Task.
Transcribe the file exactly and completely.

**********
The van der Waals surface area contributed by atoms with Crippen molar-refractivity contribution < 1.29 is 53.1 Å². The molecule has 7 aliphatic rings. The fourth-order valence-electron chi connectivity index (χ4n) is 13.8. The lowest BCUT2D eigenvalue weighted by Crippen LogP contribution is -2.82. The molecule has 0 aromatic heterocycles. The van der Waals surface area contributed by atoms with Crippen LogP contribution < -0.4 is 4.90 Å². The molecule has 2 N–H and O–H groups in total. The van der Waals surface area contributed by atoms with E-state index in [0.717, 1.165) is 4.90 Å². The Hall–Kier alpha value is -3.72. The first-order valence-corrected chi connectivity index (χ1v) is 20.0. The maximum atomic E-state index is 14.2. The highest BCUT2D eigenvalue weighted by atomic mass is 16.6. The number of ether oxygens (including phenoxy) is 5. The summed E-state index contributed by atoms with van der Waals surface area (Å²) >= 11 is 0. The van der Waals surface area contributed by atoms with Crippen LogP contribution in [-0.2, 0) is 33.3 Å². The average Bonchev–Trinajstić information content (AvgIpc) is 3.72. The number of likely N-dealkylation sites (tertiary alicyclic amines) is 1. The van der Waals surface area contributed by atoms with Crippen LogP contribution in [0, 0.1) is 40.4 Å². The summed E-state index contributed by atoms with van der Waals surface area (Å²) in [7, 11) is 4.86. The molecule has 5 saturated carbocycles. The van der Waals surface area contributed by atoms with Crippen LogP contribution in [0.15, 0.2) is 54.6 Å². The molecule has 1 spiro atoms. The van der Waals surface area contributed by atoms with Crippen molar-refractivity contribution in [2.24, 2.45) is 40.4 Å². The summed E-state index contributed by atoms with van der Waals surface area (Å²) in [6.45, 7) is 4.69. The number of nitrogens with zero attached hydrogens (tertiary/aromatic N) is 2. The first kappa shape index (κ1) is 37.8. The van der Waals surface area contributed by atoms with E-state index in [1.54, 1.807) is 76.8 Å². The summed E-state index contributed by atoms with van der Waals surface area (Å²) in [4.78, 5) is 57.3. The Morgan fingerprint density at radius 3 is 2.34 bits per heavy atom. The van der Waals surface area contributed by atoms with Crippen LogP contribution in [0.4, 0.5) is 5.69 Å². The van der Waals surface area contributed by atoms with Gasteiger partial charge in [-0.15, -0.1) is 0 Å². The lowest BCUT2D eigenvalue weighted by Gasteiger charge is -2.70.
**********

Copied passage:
The van der Waals surface area contributed by atoms with Crippen molar-refractivity contribution < 1.29 is 53.1 Å². The molecule has 7 aliphatic rings. The fourth-order valence-electron chi connectivity index (χ4n) is 13.8. The lowest BCUT2D eigenvalue weighted by Crippen LogP contribution is -2.82. The molecule has 0 aromatic heterocycles. The van der Waals surface area contributed by atoms with Crippen LogP contribution < -0.4 is 4.90 Å². The molecule has 2 N–H and O–H groups in total. The van der Waals surface area contributed by atoms with E-state index in [0.717, 1.165) is 4.90 Å². The Hall–Kier alpha value is -3.72. The first-order valence-corrected chi connectivity index (χ1v) is 20.0. The maximum atomic E-state index is 14.2. The highest BCUT2D eigenvalue weighted by atomic mass is 16.6. The number of ether oxygens (including phenoxy) is 5. The summed E-state index contributed by atoms with van der Waals surface area (Å²) >= 11 is 0. The van der Waals surface area contributed by atoms with Crippen LogP contribution in [-0.2, 0) is 33.3 Å². The average Bonchev–Trinajstić information content (AvgIpc) is 3.72. The number of likely N-dealkylation sites (tertiary alicyclic amines) is 1. The van der Waals surface area contributed by atoms with Crippen LogP contribution in [0, 0.1) is 40.4 Å². The summed E-state index contributed by atoms with van der Waals surface area (Å²) in [7, 11) is 4.86. The molecule has 5 saturated carbocycles. The van der Waals surface area contributed by atoms with Crippen LogP contribution in [0.15, 0.2) is 54.6 Å². The molecule has 1 spiro atoms. The van der Waals surface area contributed by atoms with Crippen molar-refractivity contribution in [2.24, 2.45) is 40.4 Å². The summed E-state index contributed by atoms with van der Waals surface area (Å²) in [6.45, 7) is 4.69. The number of nitrogens with zero attached hydrogens (tertiary/aromatic N) is 2. The first kappa shape index (κ1) is 37.8. The van der Waals surface area contributed by atoms with E-state index in [1.54, 1.807) is 76.8 Å². The summed E-state index contributed by atoms with van der Waals surface area (Å²) in [4.78, 5) is 57.3. The Morgan fingerprint density at radius 3 is 2.34 bits per heavy atom. The van der Waals surface area contributed by atoms with Crippen LogP contribution in [0.4, 0.5) is 5.69 Å². The van der Waals surface area contributed by atoms with Gasteiger partial charge in [-0.15, -0.1) is 0 Å². The lowest BCUT2D eigenvalue weighted by Gasteiger charge is -2.70.